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Why IoT Security Is Like a Time Machine from Dr. WhoWhy IoT Security Is Like a Time Machine from Dr. Who

Everyday, there seems to be new headlines warning of IoT security disasters, little of it is really new. Meanwhile, there are relevant security lessons to be gleaned from the classic British science-fiction series.

Brian Buntz

August 19, 2016

2 Min Read
The Tardis time machine / spaceship in Dr. Who was disguised as a police box.
tardisbuilders.com

While there are real problems to be addressed with IoT security, much of the proposed solutions seem to be generic, failing to take into account the human factor of hacking and the economic factor, says Derek Kerton, founder of the Kerton Group and founder and chairman of the Telecom Council of Silicon Valley.

The Economics of Hacking

“If nobody cares about hacking your device, that is more important than how good your encryption is,” Kerton says. “Economics dictates security. But it also dictates the cost-benefit analysis for the hacker. If you are doing security merely from an engineering perspective, it is like coming up with the world’s best technology but not having a business plan or a value proposition.”

Of Hacking, Time Machines, and Bike Locks

Instead of giving up on the plans for ambitious technology because of an inherent security risk, Kerton recommends that companies ask: “what is in it for the hacker?” and “how can we make it so that there is less in it for him and make it hard enough for him not to do it.” You don’t want to be the lowest hanging fruit for a hacker.

“This reminds me of the TARDIS time machine and spacecraft in Dr. Who,” Kerton says. “It looks like a normal police box from the outside. But if you knew what it was, you would probably steal it.”

An important trick to avoid getting hacked is to design your application so it doesn't look appealing to a hacker—so it looks more like a police box than a time machine. 

The parallels between hacking and theft is often overlooked. Ultimately, IoT security—or any kind of security—isn’t all that different than, say, locking up a bicycle in a public place. “I don’t have to have the perfect lock for my bike; I just have to lock it up better than the next bicycle. The worse the bicycle is, the better my security is. That’s just economics. If you have a crappy bike with a decent lock, nobody is going to steal it.”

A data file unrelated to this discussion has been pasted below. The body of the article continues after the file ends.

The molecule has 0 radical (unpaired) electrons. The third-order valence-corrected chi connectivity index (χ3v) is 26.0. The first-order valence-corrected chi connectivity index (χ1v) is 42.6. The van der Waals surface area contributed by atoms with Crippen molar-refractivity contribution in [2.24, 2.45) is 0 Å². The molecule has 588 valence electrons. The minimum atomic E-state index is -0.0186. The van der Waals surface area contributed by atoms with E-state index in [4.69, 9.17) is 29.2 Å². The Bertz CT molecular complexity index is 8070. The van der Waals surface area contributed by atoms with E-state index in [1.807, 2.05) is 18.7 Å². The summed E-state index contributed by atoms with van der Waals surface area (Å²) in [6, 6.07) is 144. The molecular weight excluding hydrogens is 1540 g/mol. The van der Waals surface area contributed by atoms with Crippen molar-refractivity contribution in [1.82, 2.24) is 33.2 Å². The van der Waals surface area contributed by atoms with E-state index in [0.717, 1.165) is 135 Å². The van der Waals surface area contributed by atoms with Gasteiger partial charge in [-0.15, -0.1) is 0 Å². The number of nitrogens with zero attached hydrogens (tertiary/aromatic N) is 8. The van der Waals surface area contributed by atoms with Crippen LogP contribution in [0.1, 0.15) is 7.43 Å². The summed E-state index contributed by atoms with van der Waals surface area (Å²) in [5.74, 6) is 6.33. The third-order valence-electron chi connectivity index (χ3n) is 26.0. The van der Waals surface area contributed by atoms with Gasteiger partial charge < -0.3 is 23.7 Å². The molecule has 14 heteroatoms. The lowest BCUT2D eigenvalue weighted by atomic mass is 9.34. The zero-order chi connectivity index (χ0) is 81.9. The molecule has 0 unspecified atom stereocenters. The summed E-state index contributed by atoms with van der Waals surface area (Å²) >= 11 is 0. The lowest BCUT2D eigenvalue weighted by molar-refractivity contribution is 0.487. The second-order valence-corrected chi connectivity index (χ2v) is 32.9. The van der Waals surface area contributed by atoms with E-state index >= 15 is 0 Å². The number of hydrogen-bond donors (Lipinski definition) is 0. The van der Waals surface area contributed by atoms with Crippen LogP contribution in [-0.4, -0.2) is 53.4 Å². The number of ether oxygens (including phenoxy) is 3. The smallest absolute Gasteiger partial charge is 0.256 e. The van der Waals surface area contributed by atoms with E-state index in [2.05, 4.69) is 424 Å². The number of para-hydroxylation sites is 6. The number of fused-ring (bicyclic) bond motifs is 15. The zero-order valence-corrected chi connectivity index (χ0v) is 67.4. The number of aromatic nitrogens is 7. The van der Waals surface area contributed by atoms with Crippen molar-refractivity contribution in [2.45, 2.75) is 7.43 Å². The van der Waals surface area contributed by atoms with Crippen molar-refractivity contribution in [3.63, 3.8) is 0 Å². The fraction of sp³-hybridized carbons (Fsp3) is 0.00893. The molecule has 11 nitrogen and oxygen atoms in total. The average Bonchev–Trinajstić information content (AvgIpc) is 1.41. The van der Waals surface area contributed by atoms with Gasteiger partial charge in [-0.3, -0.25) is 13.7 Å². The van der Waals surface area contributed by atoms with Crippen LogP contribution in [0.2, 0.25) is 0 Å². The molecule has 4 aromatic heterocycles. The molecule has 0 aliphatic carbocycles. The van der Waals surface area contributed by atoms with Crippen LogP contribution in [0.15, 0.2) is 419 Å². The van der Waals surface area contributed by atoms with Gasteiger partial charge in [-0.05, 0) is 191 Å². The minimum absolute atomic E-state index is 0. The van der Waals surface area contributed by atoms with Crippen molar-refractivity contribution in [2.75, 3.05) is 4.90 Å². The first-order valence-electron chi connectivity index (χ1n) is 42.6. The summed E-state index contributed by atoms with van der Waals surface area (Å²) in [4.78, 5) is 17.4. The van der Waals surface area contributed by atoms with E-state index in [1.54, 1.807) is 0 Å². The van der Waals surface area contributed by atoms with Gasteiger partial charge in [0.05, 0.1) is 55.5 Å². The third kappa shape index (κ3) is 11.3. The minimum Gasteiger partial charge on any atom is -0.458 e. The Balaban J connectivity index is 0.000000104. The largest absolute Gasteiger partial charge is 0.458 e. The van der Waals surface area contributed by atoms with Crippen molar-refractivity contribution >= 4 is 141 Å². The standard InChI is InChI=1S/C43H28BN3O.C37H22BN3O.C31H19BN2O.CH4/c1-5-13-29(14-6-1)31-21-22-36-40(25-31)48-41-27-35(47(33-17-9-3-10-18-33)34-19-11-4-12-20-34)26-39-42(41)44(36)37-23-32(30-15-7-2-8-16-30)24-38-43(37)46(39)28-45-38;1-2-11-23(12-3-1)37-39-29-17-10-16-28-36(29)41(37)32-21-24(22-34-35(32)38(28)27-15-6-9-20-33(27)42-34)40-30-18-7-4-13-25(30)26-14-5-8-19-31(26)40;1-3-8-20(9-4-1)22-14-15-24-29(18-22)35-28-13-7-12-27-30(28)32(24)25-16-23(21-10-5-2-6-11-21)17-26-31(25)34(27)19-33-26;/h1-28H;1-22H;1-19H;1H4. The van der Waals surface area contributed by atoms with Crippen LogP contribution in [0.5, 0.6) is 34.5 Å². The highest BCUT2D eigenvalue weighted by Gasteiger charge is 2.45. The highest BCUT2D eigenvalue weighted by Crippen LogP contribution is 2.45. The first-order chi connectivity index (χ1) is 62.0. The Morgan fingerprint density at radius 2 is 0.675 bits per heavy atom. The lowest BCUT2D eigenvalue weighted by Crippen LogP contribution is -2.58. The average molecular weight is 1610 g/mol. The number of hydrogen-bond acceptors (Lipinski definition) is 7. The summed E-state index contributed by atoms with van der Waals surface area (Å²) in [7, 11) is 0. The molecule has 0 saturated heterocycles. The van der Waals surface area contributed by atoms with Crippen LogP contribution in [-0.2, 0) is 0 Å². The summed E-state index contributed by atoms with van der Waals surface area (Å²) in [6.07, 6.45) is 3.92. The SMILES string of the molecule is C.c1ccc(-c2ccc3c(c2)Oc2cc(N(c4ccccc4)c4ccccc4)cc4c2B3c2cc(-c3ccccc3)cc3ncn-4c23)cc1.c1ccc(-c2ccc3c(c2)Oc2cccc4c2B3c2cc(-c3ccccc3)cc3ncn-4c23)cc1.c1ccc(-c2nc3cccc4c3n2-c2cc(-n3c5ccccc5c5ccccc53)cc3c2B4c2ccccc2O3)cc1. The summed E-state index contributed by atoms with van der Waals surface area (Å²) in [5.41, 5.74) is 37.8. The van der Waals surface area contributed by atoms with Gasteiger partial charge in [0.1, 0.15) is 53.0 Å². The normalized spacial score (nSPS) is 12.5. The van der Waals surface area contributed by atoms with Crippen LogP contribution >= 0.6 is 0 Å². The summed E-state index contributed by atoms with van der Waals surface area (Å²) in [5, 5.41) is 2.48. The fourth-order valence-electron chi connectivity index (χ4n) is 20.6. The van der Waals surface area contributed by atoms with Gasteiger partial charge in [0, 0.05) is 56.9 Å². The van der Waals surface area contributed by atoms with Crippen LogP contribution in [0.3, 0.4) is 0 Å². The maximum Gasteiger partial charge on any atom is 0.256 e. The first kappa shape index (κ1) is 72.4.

That doesn’t mean companies should aspire to have subpar technologies to bolster their security, but that they should aspire to understand the mindset of a hacker rather than focusing solely on technological solutions.

In the economics of hacking, everything isn’t necessarily about money. Prestige or bragging rights are often a part of hacker’s payback.

To improve your IoT security, try to understand what would drive a hacker to target your technology in the first place.

As Sun Tzu said millennia ago: “To know your enemy, you must become your enemy.”

About the Author(s)

Brian Buntz

Brian is a veteran journalist with more than ten years’ experience covering an array of technologies including the Internet of Things, 3-D printing, and cybersecurity. Before coming to Penton and later Informa, he served as the editor-in-chief of UBM’s Qmed where he overhauled the brand’s news coverage and helped to grow the site’s traffic volume dramatically. He had previously held managing editor roles on the company’s medical device technology publications including European Medical Device Technology (EMDT) and Medical Device & Diagnostics Industry (MD+DI), and had served as editor-in-chief of Medical Product Manufacturing News (MPMN).

At UBM, Brian also worked closely with the company’s events group on speaker selection and direction and played an important role in cementing famed futurist Ray Kurzweil as a keynote speaker at the 2016 Medical Design & Manufacturing West event in Anaheim. An article of his was also prominently on kurzweilai.net, a website dedicated to Kurzweil’s ideas.

Multilingual, Brian has an M.A. degree in German from the University of Oklahoma.

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